Even mockers will have their just and corollary reward. Mockers are brought up specifically just previously in Proverbs 1, Verse 22:

“How long will you who are simple love your simple ways? How long will mockers delight in mockery and fools hate knowledge?”

There are at least three classes of folks dealt with in our group of verses. The simple, the fool, and the mocker. As said before the simple indulges in the carnal desires. The fool is complacent and lacks knowledge, by choice, for there is a relationship between the simple and the fool. The mocker is included as well and more likely than not this has to do with a person who through behavior or by his spirit mocks God. God answers such as these in verses 26 and 27.

Yet, the Bible tells us in Ezekiel 18:32, that God takes no delight in even the punishment of the wicked. However, Proverbs specifically mentions God mocking and laughing. God also laughs which in turn can be a form of mocking. Is this God taking pleasure in the punishment of the wicked. We have somewhat of a paradox here, and when studying the Word, I love paradoxes. Why? Instead of writing them off as contradictions, the exploration of paradox gives us a deeper understanding into the Word of God and even God Himself.

Here we have a paradox between the absence of pleasure when God punishes the wicked, and His ability to mock. To settle this paradox we need to ask ourselves is it necessarily the case that mockery must be a form of pleasure. In practical applications, that is concerning human behavior, we find this not to be the case. Every mockery is not motivated by a joy. Quite the contrary, most mockery is a form of displeasure. Mockery, in human terms, seeks to lower another for a prideful purpose, as opposed to God whose motives are for just purposes. Since it is just, mockery from God seeks not to lower, but to reveal truth. God mocks the prideful, for next to God we are nothing. It is the pride He mocks. It is not directed at the punishment itself. Mockers mock due to prideful purposes, and because of that pride, God will mock the pride of the proud and bring them low. Thus, mockers too will eat the fruit of their ways. They will mock and in turn be mocked by God. For how misplaced is pride when compared with the Lord?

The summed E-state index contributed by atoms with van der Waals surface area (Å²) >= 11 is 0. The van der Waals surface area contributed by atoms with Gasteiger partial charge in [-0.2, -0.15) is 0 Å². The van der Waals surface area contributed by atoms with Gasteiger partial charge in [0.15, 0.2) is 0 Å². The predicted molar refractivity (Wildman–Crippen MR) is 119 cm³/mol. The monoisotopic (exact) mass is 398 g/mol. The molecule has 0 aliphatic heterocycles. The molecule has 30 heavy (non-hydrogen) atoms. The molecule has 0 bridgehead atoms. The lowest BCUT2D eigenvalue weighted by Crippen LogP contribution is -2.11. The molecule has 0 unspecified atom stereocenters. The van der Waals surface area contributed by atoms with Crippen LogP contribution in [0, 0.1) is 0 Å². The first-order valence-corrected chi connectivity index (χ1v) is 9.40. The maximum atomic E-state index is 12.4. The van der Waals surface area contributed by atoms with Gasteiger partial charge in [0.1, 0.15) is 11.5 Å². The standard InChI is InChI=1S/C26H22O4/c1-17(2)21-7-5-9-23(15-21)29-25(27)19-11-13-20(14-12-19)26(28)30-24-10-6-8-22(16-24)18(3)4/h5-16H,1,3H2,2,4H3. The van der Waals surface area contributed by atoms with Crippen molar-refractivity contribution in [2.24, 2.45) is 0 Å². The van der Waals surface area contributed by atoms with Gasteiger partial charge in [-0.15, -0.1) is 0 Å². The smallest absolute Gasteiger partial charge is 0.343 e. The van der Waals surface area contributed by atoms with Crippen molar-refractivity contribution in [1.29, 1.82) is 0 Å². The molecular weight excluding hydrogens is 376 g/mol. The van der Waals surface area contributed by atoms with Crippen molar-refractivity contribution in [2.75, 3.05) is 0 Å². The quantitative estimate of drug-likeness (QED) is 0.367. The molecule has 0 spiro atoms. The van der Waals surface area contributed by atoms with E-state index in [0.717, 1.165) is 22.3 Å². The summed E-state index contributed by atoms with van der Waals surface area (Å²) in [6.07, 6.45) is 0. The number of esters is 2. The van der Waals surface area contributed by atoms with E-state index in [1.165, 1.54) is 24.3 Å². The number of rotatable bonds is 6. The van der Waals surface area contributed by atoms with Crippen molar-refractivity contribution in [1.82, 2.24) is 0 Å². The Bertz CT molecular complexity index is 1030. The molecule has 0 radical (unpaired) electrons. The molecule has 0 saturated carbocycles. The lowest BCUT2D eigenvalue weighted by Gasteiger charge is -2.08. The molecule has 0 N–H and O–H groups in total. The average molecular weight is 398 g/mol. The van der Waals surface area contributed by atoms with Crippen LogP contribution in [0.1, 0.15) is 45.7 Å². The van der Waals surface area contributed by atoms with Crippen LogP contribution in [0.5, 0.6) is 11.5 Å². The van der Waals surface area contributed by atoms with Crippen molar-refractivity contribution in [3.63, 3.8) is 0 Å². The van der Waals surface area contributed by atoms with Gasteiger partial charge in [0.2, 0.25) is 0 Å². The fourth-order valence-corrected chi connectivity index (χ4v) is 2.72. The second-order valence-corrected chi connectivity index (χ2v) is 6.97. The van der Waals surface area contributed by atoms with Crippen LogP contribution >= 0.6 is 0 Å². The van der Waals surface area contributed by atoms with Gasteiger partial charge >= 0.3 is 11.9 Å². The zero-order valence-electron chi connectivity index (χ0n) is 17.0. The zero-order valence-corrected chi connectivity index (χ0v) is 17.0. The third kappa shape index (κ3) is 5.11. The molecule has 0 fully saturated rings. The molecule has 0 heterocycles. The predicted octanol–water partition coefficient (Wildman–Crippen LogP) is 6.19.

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There is much imagery shared here concerning storms and weather. Keeping along the lines of our current themes the storms too must signify something. Since it comes upon the sinners it must be a part of the sinners God is mentioning specifically. Simply, we find the punishment fits the crime in that the fruits of the sinner will be the very ones to befall them. So, mockery for the mockers, the simple, the carnal desires, and the fool, the lack of knowledge. Since we have all this corollary fruit, so too would the storms mention be representational of those spoken of in Proverbs. How can a storm be representational of an individual as regards sin?